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What Injuries To Jamison Olave and Nat Borchers Could Mean For Sounders' Chances

Nat Borchers' availability for Wednesday's game against the Seattle Sounders is very much in question. He'll travel with the team, though. (Photo by George Frey/Getty Images)
Nat Borchers' availability for Wednesday's game against the Seattle Sounders is very much in question. He'll travel with the team, though. (Photo by George Frey/Getty Images)
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There's no good way of putting this: The Seattle Sounders are in a ridiculously deep hole right now. How deep? Since Major League Soccer went to its current playoff format in 2003, no team has ever trailed by three goals in the first leg and only seven teams have trailed by two after the first leg. Heck, only eight teams have ever trailed by three goals at any point in the entire two-legged conference semifinals.

There are some small rays of hope, though. The most obvious is that both of Real Salt Lake's starting center backs, Jamison Olave and Nat Borchers, were removed from Saturday's game with injuries. Olave (right quad) went out in the 32nd minute and Borchers (left knee) went out in the 84th. Both will travel with the team, but are being called game-time decisions.

Losing one or both of those players would be a significant blow to RSL. Together, they form arguably the best center back pairing in MLS.

With them both Olave and Borchers on the field, RSL allowed 1.05 goals per game. The only team to allow fewer goals per game this year was the Los Angeles Galaxy. They also posted a +9 goal difference in those 21 games, or an average of .38 per game.

Without at least one of them, RSL is not nearly as dominant. In the 13 MLS matches played without at least one of their starting center backs, RSL has played to an even goal-difference and given up 1.23 goals per match. That average would place them as the seventh best team in MLS.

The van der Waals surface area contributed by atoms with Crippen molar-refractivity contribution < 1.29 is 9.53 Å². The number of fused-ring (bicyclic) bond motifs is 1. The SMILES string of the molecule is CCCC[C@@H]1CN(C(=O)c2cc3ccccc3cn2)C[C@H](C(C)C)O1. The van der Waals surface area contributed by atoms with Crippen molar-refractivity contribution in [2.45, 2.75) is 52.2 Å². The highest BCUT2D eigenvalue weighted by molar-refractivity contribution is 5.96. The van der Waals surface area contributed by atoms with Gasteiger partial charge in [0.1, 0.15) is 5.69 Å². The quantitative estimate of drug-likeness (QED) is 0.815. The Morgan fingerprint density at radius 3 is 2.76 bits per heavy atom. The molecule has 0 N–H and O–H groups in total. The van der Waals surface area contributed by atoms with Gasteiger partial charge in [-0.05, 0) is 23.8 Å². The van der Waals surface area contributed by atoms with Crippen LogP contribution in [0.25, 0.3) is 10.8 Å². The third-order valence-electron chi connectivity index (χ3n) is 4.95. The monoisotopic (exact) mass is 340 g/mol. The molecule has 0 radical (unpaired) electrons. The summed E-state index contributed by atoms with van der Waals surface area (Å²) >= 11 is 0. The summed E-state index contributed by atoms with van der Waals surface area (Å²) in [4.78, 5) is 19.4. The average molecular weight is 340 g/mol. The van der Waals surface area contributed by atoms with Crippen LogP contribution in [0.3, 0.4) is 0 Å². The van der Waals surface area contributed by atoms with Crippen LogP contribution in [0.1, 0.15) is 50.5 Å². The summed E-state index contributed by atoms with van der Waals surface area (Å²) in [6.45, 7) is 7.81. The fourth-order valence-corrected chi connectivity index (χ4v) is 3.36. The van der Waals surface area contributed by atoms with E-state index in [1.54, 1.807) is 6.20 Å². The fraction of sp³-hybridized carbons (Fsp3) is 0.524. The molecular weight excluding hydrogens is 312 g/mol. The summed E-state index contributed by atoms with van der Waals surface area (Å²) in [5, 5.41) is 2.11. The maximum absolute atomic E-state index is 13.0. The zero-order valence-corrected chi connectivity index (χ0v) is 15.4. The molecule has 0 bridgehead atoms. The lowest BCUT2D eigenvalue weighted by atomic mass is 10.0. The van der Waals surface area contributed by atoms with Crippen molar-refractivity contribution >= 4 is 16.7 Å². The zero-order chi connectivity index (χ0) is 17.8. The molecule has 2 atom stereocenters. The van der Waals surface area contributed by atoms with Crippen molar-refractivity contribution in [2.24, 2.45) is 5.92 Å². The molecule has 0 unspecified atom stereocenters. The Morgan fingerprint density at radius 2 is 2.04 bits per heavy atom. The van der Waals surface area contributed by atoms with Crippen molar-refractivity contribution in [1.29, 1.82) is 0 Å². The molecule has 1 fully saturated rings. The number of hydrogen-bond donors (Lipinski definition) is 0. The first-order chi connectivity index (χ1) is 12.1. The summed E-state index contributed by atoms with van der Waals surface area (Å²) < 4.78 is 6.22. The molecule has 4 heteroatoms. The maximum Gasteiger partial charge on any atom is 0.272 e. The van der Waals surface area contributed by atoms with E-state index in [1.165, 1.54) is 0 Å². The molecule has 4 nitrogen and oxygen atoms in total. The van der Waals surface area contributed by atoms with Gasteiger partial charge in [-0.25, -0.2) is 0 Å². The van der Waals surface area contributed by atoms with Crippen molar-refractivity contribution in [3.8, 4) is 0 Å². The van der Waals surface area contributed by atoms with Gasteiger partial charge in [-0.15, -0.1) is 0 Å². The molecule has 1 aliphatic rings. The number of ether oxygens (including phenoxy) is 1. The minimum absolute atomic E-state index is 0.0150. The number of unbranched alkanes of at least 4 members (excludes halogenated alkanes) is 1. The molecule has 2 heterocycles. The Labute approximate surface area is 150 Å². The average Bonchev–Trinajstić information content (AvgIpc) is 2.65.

The primary backup to both Olave and Borchers has been Chris Schuler. The 24-year-old is no slouch. At 6-foot-4, 195 pounds he's a big dude and has earned the trust of coach Jason Kreis enough to be given 16 starts and 20 appearances in MLS play alone. He was the first player off the bench on Saturday, subbing in for the injured Olave in the 32nd minute. If anything, the RSL defense seemed to get better from that point forward.

The real question is what RSL does if both Borchers and Olave are out. RSL only played one game with neither of those players on the field, and it's probably safe to say there's not much to be learned from it. It was back in April when RSL was in the midst of the CONCACAF Champions League final and sent a skeleton crew to New England. They won that game 2-0, for whatever it's worth.

Rauwshan McKenzie was the player that started alongside Schuler that day, and he would seem to be the most obvious choice to get the call on Wednesday. But that was also just one of two MLS appearance McKenzie made all season and just the ninth time he had played during his four-year MLS career.

It would not necessarily be shocking if Kreis elected to go with a more experienced player, even if they aren't primarily a center back. Among Kreis' options are Tony Beltran and Robbie Russell, one of whom will likely start at right back. Beltran has made 57 MLS starts over the past three seasons and has been one of RSL's more dependable defenders, but he's played almost exclusively at fullback. He also hasn't played since Sept. 10, the game in which he received two yellow cards against the Sounders. Beltran is currently listed as questionable due to an adductor strain that has been nagging him for several weeks.

At 6-foot-2, Russell looks a bit more like a center back than the 5-foot-8 Beltran, but he hasn't played there much either. In fact, Russell has started almost exclusively at right back throughout his four-year MLS career. Still, he's a physical presence and his overall experience could tip the scales in his favor.

Aside from the potentially wounded defense they'll be playing, the other bit of hope for the Sounders' comes from their own offense. Outscoring any opponent by three goals is obviously very difficult, but the Sounders have shown an ability to score in bunches this year.

Across all competitions, they've scored at least three goals 10 times. In half of those instances, they scored at least three goals in the second half alone. They've also won by at least three goals four different times, all of them coming at CenturyLink Field.

None of this means the Sounders are likely to come back, obviously. But being down 3-0 with the season on the ropes, you take what you can get. 

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